(Bloomberg) -- The number of vacant jobs in Norway rose to the highest in at least a decade, underscoring the strength of momentum in the oil-rich economy after the central bank flagged another interest rate increase will come again in June.

The number of vacancies, seasonally adjusted, rose to 71,800 in the first quarter, Statistics Norway said on Thursday. That beat a previous peak from 2011, before an oil price crash sent the economy of Western Europe’s largest producer of oil and gas through the worst crisis in its petroleum industry in a generation.

Since then, the economy has recovered amid higher oil prices and a return of investments in the petroleum sector. The number of vacancies in the oil and gas sector is now on par with the level seen before the oil price drop in 2014, the statistics agency said.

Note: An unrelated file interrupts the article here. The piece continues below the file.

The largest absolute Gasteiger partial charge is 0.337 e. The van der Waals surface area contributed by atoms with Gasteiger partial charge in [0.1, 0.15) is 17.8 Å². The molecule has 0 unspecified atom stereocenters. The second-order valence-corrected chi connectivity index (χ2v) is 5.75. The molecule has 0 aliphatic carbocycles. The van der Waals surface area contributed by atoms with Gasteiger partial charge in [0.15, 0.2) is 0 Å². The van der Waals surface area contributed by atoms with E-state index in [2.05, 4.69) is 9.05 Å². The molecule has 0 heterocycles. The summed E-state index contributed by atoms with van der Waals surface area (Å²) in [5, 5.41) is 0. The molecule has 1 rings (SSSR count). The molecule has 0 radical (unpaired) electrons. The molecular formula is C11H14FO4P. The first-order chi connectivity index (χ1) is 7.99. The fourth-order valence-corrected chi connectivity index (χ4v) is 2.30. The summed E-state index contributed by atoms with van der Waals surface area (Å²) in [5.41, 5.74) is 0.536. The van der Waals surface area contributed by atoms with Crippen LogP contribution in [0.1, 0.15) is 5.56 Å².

Registered unemployment, the central bank’s preferred gauge of the labor market, has now dropped to 2.3%. The central bank started to raise rates in September, for the first time in seven years and said earlier this month that rates will “most likely” be raised again in June.

“This underpins that labor market is becoming really tight,” said Kristoffer Kjaer Lomholt, a senior analyst at Danske Bank. And with the government stepping up oil spending this year, a June hike increasingly seems like a done deal, he said.

To contact the reporter on this story: Sveinung Sleire in Oslo at ssleire1@bloomberg.net

To contact the editor responsible for this story: Jonas Bergman at jbergman@bloomberg.net

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